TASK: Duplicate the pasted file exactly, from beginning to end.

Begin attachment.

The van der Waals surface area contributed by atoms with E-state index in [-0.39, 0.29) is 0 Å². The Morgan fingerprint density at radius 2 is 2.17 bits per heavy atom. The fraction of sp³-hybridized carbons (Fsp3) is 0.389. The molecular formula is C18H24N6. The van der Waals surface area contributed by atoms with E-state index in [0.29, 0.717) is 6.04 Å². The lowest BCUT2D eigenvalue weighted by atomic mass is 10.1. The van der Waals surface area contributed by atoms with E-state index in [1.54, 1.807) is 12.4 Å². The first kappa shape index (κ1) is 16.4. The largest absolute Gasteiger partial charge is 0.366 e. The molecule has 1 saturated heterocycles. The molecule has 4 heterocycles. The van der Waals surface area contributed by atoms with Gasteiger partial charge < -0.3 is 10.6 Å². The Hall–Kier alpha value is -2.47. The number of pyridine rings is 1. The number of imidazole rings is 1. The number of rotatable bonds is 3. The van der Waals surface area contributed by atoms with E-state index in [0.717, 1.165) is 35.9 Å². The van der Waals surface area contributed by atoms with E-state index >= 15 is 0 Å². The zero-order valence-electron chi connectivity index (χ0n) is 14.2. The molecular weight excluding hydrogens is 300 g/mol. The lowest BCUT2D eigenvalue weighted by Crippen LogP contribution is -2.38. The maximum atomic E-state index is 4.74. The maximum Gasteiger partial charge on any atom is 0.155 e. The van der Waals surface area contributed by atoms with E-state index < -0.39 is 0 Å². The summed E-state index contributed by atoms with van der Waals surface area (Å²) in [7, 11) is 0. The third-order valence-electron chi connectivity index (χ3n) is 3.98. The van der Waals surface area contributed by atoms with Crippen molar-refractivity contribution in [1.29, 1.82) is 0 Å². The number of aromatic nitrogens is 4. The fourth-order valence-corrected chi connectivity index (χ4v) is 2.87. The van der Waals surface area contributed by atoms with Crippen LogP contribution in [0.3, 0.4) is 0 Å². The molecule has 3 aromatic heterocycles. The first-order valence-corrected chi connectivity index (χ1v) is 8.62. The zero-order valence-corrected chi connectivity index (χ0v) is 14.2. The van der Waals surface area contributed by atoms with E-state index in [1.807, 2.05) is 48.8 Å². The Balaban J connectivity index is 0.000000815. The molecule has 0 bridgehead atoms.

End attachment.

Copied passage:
The van der Waals surface area contributed by atoms with E-state index in [-0.39, 0.29) is 0 Å². The Morgan fingerprint density at radius 2 is 2.17 bits per heavy atom. The fraction of sp³-hybridized carbons (Fsp3) is 0.389. The molecular formula is C18H24N6. The van der Waals surface area contributed by atoms with E-state index in [0.29, 0.717) is 6.04 Å². The lowest BCUT2D eigenvalue weighted by atomic mass is 10.1. The van der Waals surface area contributed by atoms with E-state index in [1.54, 1.807) is 12.4 Å². The first kappa shape index (κ1) is 16.4. The largest absolute Gasteiger partial charge is 0.366 e. The molecule has 1 saturated heterocycles. The molecule has 4 heterocycles. The van der Waals surface area contributed by atoms with Gasteiger partial charge < -0.3 is 10.6 Å². The Hall–Kier alpha value is -2.47. The number of pyridine rings is 1. The number of imidazole rings is 1. The number of rotatable bonds is 3. The van der Waals surface area contributed by atoms with E-state index in [0.717, 1.165) is 35.9 Å². The van der Waals surface area contributed by atoms with E-state index >= 15 is 0 Å². The zero-order valence-electron chi connectivity index (χ0n) is 14.2. The molecular weight excluding hydrogens is 300 g/mol. The lowest BCUT2D eigenvalue weighted by Crippen LogP contribution is -2.38. The maximum atomic E-state index is 4.74. The maximum Gasteiger partial charge on any atom is 0.155 e. The van der Waals surface area contributed by atoms with E-state index < -0.39 is 0 Å². The summed E-state index contributed by atoms with van der Waals surface area (Å²) in [7, 11) is 0. The third-order valence-electron chi connectivity index (χ3n) is 3.98. The van der Waals surface area contributed by atoms with Crippen molar-refractivity contribution in [1.29, 1.82) is 0 Å². The number of aromatic nitrogens is 4. The fourth-order valence-corrected chi connectivity index (χ4v) is 2.87. The van der Waals surface area contributed by atoms with Crippen LogP contribution in [0.3, 0.4) is 0 Å². The molecule has 3 aromatic heterocycles. The first-order valence-corrected chi connectivity index (χ1v) is 8.62. The zero-order valence-corrected chi connectivity index (χ0v) is 14.2. The van der Waals surface area contributed by atoms with E-state index in [1.807, 2.05) is 48.8 Å². The Balaban J connectivity index is 0.000000815. The molecule has 0 bridgehead atoms.